Coming home to Indonesia
Growing up as one of six children in a wooden wall three-room house with a leaky roof in the city of Jambi, Sumatra, Muhammad Nurdin never dreamed that he would end up working in Australia and the United States, travelling the world, liaising with government and staying in five-star hotels. Nurdin may now be senior vice-president of ExxonMobil Indonesia, but as a child he could not even afford the bus fare to get to school.
Even on school days, he had to help his mother sell the simple cake and crackers she made. “I had to walk about 2km to 3km each way to primary school,” Nurdin recalls. “Other students would only carry their books, but I had to carry ice cream, because I needed to sell ice cream to get money to buy something to eat at lunch.”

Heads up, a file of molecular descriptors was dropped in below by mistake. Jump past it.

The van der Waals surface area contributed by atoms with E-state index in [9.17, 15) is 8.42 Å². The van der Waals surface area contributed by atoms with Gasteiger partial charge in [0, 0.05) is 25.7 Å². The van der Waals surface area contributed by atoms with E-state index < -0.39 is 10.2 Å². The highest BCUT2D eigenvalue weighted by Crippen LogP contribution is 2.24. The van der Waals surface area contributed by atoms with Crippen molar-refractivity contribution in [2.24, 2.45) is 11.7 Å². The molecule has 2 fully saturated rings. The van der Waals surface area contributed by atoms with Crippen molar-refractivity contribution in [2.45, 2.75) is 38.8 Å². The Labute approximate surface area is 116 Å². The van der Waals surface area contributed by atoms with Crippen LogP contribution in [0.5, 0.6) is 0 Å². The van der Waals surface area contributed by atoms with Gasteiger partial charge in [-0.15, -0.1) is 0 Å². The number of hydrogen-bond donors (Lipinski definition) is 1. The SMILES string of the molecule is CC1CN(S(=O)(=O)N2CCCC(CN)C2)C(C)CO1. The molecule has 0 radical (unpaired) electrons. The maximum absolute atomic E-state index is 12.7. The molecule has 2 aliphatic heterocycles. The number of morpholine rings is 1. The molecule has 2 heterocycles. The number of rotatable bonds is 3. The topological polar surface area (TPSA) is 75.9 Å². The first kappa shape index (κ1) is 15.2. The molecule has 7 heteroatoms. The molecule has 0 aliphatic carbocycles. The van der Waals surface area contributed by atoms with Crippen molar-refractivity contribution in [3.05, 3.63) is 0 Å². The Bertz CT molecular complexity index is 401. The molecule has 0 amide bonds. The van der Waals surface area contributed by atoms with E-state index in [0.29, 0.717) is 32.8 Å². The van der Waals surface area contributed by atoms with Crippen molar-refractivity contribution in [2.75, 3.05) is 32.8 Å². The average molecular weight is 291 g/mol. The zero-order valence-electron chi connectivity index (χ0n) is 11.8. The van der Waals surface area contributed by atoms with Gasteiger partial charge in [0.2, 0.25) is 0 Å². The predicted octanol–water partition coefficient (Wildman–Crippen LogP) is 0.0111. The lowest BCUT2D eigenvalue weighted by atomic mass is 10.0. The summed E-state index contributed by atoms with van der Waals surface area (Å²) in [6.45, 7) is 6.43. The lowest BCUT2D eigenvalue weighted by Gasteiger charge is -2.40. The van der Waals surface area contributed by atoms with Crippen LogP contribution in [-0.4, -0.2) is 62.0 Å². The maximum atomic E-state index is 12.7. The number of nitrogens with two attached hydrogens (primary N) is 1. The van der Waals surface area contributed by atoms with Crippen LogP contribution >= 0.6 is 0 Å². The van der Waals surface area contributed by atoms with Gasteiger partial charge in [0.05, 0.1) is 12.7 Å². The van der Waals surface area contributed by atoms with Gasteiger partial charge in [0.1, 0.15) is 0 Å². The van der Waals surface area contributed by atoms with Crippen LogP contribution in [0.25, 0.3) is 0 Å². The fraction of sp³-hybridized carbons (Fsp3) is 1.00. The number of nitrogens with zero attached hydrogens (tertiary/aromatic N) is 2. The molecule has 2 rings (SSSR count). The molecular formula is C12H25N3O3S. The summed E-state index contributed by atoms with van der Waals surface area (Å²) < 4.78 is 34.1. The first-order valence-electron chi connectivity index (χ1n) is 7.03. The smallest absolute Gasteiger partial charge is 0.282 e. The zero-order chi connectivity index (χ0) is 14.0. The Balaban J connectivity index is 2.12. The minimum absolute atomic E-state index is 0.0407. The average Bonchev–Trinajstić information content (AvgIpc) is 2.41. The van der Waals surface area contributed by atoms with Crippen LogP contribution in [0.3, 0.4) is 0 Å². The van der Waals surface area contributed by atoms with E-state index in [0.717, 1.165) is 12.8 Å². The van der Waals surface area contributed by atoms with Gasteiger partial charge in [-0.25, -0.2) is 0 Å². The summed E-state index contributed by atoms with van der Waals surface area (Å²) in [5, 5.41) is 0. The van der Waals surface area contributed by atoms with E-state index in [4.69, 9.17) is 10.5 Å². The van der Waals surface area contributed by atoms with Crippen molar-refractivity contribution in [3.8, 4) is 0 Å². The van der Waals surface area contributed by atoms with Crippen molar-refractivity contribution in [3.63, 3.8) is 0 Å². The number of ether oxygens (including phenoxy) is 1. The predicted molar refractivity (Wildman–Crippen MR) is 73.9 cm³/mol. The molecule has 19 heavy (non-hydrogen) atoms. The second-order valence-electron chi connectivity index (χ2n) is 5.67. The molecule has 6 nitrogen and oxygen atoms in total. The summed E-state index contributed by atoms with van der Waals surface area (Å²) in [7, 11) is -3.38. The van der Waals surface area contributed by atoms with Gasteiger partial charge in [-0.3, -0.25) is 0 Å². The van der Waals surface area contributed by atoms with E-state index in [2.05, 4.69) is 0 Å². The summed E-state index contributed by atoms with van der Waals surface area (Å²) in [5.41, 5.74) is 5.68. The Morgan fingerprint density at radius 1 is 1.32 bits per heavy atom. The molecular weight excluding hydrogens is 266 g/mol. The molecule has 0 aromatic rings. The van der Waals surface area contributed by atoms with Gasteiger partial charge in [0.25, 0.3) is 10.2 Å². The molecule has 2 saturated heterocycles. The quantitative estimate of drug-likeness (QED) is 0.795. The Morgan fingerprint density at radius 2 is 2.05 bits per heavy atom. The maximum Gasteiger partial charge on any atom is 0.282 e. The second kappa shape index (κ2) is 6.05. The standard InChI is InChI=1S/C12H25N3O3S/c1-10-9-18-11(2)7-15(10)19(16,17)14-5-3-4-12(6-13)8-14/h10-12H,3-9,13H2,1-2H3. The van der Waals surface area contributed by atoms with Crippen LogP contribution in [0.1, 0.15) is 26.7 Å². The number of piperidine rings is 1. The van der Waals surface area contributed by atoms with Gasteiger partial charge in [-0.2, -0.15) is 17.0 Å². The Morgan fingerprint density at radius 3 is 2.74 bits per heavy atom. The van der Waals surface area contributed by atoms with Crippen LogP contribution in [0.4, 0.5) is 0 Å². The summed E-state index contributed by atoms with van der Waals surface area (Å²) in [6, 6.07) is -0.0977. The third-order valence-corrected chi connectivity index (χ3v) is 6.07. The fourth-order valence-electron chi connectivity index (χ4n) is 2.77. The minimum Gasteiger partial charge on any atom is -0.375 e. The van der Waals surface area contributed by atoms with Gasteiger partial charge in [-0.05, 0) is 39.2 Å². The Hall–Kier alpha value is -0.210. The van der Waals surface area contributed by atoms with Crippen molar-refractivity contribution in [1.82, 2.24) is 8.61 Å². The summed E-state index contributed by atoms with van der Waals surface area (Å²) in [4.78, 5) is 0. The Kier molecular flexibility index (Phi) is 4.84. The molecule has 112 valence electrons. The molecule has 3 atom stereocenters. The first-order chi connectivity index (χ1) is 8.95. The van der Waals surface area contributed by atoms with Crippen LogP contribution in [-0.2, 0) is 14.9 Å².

At the time, fewer than 50 per cent of Indonesians graduated high school. But a talent for physics, and being named the best junior high school student (Siswa Teladan Nasional) in Jambi in 1989, helped Nurdin secure a high school scholarship from Mitsubishi Motors. He was also named the best senior high school (Siswa Teladan Nasional) in Jambi in 1992 and received an invitation to study mechanical engineering at Gadjah Mada University. He completed university supported by scholarships from the Indonesian Engineers Association (PII) and the government (Supersemar).
But finances remained an issue. “My boarding house had very, very, very cheap rent (so everyone would choose to stay there), so I had to share with around 10 other students and didn’t have access to a dedicated table for study,” Nurdin recalls. During the day, he had to study in the university library; at night, he took his books to the mosque for peace and quiet.